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Why Cleveland-Cliffs Benefits More from a Rise in US Steel Prices

Anuradha Garg - Author

Aug. 18 2020, Updated 5:19 a.m. ET

US steel prices

Steel prices are a major driver of steelmakers’ earnings and revenues. According to S&P Global Platts, US (SPY) steel prices rose 17.5% on average in 2017 compared to 2016. Even in 2018 so far, the momentum in steel prices has remained strong.

According to SteelBenchmarker, US hot rolled coil prices were $982 per metric ton on June 11. In the first week of August, prices were near $900 per ton.

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More correction in the cards?

The fall in steel prices was expected by the market. Prices got a boost from import tariffs, but they’ve had to stabilize as more capacity comes online in response to higher prices. While this capacity has not yet fully come online, prices have started correcting and could fall even lower.

According to S&P Global Platts, a source at a US service center was quoted as saying, “The mills are not desperate at this point, but they do need business.” The source added, “The opinion in the market in recent weeks has been that HRC is the strongest product, but I think we’re already seeing the effects of additional capacity coming back online.”

Still supportive of earnings

While prices remain attractive and supportive of US steelmakers and Cleveland-Cliffs (CFO), there are now more risks associated with the downside than the upside.

Cleveland-Cliffs’ realized revenue in the second quarter was $112.60 per ton, representing a rise of 16% YoY (year-over-year). The realization was also 7.2% higher sequentially. The strong realization was the result of increased steel prices and pellet premiums.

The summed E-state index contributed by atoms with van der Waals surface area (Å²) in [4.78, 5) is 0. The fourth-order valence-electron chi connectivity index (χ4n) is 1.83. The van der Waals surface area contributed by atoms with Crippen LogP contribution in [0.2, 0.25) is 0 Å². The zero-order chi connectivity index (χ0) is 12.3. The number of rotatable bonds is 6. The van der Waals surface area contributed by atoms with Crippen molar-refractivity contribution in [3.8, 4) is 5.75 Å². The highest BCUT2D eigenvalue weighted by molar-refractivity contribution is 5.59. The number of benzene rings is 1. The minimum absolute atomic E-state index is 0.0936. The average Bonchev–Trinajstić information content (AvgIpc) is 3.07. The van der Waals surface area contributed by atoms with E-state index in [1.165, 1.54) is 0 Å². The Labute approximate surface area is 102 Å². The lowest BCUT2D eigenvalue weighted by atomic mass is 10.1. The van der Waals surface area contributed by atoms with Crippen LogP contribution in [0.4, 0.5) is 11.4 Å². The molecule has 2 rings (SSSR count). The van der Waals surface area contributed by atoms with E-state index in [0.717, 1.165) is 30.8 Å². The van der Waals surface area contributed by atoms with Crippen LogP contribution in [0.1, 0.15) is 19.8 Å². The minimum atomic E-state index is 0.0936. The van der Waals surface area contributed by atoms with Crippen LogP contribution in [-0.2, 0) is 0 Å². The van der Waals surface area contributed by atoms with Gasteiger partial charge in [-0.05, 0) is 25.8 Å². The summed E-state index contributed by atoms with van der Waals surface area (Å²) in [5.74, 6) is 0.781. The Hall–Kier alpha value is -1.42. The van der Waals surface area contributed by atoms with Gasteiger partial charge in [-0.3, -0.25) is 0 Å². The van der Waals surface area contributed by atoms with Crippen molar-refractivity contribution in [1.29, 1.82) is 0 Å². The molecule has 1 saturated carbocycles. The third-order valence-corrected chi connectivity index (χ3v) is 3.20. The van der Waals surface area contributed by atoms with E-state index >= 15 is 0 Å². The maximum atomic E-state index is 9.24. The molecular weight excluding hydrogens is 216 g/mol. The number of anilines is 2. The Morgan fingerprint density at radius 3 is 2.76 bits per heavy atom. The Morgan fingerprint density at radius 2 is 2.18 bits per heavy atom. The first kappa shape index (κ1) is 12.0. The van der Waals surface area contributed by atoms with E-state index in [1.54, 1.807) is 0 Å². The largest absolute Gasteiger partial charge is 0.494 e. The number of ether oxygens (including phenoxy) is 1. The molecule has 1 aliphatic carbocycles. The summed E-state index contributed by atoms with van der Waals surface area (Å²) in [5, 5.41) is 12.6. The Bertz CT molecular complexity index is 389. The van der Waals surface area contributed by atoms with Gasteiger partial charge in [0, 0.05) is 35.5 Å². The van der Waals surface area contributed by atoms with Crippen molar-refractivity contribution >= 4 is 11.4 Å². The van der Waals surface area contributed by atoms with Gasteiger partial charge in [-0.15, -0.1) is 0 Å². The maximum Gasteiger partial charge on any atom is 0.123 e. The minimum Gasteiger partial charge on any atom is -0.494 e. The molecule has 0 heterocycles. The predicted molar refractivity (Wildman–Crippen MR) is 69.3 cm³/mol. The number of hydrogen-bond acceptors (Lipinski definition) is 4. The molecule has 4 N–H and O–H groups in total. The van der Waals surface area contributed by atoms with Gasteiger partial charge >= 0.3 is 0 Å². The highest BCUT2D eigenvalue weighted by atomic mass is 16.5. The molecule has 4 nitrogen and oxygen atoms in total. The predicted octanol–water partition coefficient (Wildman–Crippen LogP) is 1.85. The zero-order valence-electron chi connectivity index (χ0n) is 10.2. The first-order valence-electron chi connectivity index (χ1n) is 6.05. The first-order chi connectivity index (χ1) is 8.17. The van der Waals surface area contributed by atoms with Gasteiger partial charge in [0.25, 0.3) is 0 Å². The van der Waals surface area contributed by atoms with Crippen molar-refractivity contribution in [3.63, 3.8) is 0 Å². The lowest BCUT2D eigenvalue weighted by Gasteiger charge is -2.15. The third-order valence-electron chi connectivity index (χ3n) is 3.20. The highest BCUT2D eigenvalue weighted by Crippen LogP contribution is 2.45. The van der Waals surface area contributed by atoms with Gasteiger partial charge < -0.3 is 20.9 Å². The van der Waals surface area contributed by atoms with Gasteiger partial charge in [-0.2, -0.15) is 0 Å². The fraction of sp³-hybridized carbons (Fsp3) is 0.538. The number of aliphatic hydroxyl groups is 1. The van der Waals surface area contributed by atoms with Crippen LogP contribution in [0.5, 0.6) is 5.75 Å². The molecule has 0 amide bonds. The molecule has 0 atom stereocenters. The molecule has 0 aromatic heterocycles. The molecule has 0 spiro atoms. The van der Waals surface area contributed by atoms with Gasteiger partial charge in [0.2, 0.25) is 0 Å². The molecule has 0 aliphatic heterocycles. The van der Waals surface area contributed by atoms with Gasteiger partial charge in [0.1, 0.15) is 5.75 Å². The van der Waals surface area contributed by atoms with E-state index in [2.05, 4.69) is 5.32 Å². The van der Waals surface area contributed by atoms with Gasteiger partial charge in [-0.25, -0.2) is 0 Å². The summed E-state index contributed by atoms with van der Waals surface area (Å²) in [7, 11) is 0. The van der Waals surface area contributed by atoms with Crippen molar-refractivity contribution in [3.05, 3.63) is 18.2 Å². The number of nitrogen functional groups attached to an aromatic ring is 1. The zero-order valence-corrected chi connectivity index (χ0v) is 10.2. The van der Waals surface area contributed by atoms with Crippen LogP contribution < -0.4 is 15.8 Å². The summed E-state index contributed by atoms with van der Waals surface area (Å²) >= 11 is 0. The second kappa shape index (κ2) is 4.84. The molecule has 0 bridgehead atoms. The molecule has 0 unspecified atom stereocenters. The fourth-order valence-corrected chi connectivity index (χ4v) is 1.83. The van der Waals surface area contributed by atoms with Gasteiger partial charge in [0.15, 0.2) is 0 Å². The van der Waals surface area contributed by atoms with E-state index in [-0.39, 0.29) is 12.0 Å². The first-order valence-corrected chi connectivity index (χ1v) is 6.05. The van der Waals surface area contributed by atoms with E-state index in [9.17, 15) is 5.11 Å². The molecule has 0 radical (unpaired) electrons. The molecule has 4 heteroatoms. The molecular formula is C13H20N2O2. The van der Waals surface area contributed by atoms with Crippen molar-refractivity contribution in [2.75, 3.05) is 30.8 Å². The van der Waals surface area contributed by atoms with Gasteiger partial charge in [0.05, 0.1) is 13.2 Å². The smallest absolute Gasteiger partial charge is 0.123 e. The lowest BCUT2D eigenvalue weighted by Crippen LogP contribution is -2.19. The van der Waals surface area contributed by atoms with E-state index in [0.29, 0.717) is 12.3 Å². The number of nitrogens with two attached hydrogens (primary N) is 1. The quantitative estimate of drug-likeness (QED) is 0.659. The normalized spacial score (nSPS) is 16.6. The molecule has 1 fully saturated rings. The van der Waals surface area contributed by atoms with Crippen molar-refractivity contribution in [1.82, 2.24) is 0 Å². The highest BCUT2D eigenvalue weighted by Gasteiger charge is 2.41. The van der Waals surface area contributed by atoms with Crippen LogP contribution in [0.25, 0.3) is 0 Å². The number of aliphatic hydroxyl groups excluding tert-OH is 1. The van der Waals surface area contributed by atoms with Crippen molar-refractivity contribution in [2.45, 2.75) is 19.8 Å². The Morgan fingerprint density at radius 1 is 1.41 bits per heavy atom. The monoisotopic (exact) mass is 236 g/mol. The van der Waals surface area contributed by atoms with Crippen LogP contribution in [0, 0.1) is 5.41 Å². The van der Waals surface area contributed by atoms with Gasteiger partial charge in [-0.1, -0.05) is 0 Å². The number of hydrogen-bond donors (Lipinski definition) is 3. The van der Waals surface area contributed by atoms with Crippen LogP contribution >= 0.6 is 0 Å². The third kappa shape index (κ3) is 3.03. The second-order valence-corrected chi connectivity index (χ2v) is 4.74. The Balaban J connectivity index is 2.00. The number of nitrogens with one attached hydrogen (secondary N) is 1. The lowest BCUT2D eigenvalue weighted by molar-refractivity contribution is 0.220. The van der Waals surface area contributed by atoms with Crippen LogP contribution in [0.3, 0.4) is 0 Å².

Cleveland-Cliffs’ CEO, Lourenco Goncalves, mentioned during the company’s second-quarter earnings call that “the base case scenario for steel pricing must be re-rated much higher than what we have seen so far.”

Goncalves went on to say that Cleveland-Cliffs benefits from steel price rises more immediately than domestic steelmakers and service centers. Some of the annual contracts for US steel companies rolled over before the spike in steel prices, which is why they have not been able to reap as many benefits from the spike as CLF has.

The problem is especially acute for AK Steel (AKS), which sells almost 90% of its steel on a contract basis. ArcelorMittal (MT) also sells steel to automotive customers on a contract basis. For U.S. Steel Corporation (X), almost 40% of its US flat rolled shipments have annual fixed-price contracts, and roughly 75% of these contracts reset on January 1.


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